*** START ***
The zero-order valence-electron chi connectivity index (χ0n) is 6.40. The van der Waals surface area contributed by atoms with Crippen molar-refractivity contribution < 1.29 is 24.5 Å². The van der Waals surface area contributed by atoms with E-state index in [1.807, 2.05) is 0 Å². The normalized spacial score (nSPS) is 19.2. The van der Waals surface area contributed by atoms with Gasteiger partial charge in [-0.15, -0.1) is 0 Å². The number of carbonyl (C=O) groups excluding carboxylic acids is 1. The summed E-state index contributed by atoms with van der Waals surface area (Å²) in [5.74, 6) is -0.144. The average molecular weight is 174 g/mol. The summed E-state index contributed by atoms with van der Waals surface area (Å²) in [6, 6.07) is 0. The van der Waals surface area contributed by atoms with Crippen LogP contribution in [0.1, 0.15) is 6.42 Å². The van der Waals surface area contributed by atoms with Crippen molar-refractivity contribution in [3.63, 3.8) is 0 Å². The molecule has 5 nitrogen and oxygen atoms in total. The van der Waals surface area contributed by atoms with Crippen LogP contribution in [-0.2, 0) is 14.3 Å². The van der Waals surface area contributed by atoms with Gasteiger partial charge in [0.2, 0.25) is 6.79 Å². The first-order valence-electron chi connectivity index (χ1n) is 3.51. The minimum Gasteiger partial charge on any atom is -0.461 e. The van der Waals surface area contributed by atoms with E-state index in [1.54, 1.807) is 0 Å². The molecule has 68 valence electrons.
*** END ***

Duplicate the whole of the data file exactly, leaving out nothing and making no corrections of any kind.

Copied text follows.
The zero-order valence-electron chi connectivity index (χ0n) is 6.40. The van der Waals surface area contributed by atoms with Crippen molar-refractivity contribution < 1.29 is 24.5 Å². The van der Waals surface area contributed by atoms with E-state index in [1.807, 2.05) is 0 Å². The normalized spacial score (nSPS) is 19.2. The van der Waals surface area contributed by atoms with Gasteiger partial charge in [-0.15, -0.1) is 0 Å². The number of carbonyl (C=O) groups excluding carboxylic acids is 1. The summed E-state index contributed by atoms with van der Waals surface area (Å²) in [5.74, 6) is -0.144. The average molecular weight is 174 g/mol. The summed E-state index contributed by atoms with van der Waals surface area (Å²) in [6, 6.07) is 0. The van der Waals surface area contributed by atoms with Crippen LogP contribution in [0.1, 0.15) is 6.42 Å². The van der Waals surface area contributed by atoms with Crippen molar-refractivity contribution in [3.63, 3.8) is 0 Å². The molecule has 5 nitrogen and oxygen atoms in total. The van der Waals surface area contributed by atoms with Crippen LogP contribution in [-0.2, 0) is 14.3 Å². The van der Waals surface area contributed by atoms with Gasteiger partial charge in [0.2, 0.25) is 6.79 Å². The first-order valence-electron chi connectivity index (χ1n) is 3.51. The minimum Gasteiger partial charge on any atom is -0.461 e. The van der Waals surface area contributed by atoms with E-state index in [1.54, 1.807) is 0 Å². The molecule has 68 valence electrons.